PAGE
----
This is for those of you who have reached your advanced years and are now flirting with the attractions of solitude. Sometimes, it seems, this can be more than a flirtation.
Here are the symptoms: a penchant for eating at home; fewer visits with friends; a preference for books over TV; souring on politics and current affairs; pique with the common culture; suffering fools gladly; and so on. Covid, of course, made things worse.
You go to a party where most of the folks there are your friends. The conversation is the usual chit-chat about local happenings, friends who are ill, movies you’ve never seen, restaurants you never visited, travel plans you’re not concerned about, political opinions you don’t agree with. You drink too much and leave early.
It’s about feeling “out of tune,” as Wordsworth said in his poem “The world is too much with us.” When the vibes are bad it’s like you’ve come from a different world, captive to “a creed outworn.” You are out of tune with the common culture (or so it feels), with its emphasis on escape, schlock or shock in pop art, films, and more. To confirm this, take a jaundiced look at New York Magazine’s stories in The Cut and Vulture.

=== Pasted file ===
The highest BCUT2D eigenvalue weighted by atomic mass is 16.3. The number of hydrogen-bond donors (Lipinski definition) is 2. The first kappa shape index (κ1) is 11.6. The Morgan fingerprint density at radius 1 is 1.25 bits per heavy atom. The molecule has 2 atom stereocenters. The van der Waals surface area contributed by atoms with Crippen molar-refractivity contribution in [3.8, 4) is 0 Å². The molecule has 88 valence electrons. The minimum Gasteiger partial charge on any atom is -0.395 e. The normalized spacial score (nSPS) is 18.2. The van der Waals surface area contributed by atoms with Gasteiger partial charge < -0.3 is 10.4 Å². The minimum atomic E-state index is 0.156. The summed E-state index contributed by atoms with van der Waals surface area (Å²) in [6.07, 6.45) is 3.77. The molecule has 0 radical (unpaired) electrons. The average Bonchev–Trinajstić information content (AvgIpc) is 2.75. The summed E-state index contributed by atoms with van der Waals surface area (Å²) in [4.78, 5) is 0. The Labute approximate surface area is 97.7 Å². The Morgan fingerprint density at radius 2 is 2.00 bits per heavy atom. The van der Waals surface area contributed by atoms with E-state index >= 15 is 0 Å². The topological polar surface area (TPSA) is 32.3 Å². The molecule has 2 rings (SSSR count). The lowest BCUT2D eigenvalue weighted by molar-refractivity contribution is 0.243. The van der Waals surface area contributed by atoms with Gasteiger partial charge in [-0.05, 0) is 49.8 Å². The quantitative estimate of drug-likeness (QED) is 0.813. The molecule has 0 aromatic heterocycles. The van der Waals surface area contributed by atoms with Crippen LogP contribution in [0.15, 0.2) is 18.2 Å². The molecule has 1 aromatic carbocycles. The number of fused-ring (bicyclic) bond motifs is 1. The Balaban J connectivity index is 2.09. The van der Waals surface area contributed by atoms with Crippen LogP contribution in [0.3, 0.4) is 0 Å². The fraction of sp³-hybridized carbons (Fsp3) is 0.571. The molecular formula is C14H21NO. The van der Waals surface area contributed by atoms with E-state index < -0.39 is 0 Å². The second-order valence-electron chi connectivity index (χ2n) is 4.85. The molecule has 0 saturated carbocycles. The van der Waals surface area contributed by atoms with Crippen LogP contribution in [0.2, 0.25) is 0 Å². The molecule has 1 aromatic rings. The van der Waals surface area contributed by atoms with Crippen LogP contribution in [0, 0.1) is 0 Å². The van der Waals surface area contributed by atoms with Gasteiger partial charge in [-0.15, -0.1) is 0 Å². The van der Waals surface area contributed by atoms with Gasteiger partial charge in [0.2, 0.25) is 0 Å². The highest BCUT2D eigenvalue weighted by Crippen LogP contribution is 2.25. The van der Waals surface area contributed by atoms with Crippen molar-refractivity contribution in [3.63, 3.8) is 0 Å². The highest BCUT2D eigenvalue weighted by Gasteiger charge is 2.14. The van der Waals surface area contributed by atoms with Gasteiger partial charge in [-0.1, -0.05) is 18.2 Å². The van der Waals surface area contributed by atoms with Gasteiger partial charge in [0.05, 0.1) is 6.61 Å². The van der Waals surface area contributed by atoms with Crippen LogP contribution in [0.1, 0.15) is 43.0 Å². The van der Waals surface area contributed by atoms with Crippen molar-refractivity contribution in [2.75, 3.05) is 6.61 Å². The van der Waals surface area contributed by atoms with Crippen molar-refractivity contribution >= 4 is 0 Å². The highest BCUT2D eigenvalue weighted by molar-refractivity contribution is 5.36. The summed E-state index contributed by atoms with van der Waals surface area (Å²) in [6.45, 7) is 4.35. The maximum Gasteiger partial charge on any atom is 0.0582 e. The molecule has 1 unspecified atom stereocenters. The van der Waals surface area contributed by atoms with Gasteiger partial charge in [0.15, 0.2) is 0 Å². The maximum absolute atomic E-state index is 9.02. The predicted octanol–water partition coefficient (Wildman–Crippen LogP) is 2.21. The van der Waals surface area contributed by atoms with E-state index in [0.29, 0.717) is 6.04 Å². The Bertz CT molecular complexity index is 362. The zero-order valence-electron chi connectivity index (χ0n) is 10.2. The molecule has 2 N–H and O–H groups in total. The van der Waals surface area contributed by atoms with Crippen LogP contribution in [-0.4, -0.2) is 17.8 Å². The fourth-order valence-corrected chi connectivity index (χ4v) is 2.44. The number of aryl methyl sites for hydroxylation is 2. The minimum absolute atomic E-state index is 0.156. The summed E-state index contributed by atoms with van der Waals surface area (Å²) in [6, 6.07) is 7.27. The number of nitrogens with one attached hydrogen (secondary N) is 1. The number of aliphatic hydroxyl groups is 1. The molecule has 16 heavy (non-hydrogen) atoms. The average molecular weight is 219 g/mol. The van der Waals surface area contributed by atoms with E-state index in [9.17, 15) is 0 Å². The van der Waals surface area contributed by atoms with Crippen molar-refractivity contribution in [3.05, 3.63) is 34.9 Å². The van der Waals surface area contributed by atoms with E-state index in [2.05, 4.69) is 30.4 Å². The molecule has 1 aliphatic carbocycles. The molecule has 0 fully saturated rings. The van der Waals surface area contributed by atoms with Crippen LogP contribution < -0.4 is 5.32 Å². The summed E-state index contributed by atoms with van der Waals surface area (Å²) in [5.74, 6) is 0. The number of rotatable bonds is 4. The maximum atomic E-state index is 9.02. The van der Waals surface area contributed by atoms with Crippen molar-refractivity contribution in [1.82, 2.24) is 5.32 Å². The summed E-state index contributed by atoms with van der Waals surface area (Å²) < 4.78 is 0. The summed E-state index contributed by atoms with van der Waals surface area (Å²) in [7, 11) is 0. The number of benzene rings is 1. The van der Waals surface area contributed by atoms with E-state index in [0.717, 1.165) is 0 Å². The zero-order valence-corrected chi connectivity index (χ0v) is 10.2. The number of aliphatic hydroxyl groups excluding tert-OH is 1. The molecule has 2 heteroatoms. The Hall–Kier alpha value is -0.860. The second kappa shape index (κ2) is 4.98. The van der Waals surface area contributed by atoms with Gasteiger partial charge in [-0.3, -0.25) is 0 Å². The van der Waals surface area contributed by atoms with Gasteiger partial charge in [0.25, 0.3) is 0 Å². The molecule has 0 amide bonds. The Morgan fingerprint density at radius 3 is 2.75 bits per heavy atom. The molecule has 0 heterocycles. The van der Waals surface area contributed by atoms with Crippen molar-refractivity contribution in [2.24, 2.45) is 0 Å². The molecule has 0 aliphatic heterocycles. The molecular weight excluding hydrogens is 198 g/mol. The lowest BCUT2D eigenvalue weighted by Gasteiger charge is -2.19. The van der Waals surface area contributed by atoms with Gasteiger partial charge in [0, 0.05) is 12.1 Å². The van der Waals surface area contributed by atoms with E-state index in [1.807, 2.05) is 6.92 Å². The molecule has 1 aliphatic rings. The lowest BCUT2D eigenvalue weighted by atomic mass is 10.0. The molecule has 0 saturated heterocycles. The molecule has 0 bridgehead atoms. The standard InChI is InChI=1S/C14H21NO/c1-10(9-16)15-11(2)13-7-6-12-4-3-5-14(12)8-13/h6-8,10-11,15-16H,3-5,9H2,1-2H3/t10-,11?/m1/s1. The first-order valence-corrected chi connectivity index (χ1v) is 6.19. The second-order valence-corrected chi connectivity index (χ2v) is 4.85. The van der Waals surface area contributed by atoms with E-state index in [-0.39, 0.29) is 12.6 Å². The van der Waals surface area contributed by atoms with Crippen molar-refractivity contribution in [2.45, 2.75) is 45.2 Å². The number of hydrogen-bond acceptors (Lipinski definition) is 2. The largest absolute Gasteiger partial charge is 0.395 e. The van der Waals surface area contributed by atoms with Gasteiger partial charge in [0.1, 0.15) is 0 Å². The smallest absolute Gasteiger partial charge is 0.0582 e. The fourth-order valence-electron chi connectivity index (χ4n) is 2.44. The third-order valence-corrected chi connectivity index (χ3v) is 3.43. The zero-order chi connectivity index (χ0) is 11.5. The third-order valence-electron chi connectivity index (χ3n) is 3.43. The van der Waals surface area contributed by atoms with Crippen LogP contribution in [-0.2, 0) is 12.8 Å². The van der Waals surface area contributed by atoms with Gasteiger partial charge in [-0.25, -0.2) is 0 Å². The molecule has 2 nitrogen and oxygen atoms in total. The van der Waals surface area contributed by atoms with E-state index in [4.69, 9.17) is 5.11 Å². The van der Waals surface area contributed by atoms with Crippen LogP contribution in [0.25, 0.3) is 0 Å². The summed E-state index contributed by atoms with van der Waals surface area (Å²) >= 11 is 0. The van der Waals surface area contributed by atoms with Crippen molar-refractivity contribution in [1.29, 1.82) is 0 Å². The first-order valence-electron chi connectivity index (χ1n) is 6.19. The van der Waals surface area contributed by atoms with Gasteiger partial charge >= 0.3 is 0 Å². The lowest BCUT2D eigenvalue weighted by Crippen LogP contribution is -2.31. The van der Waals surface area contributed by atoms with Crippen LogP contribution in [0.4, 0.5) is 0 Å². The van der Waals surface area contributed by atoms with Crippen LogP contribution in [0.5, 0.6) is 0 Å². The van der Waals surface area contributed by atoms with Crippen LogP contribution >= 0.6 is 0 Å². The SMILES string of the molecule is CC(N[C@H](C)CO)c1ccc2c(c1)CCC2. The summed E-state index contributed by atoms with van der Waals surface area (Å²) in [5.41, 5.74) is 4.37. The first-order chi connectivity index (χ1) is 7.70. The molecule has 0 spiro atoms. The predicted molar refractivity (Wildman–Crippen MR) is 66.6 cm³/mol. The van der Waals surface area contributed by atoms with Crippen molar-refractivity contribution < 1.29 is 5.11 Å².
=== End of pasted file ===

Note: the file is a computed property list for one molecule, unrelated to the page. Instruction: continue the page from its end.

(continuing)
The urge to withdraw from it all, I think, is not just limited to us elders. People everywhere seem to be getting a bellyful of all the institutions of state, the customs and the verities we grew up with and trusted. Why else would so many swallow Trump’s patent medicines and hokum? What is MAGA if not an escape into a surreal fantasy? How did the craziness of Brexit take hold of so many Brits? All of this represents a kind of withdrawal.
We oldsters turn sour on so many things because we’ve lived long enough to lose most of our innocence. Yeats said it best in “The Second Coming.” You seniors may remember these lines.
The ceremony of innocence is drowned;
The best lack all conviction, while the worst
Are full of passionate intensity.
So many sages have told us that aging is simply a loss of innocence. I don’t entirely buy that. I still remain innocent to many things, open to ideas, good books and conversation, thoughtful people, art and music. There’s just a whole lot less to be open to now. And that, my friends, requires regret but no apology.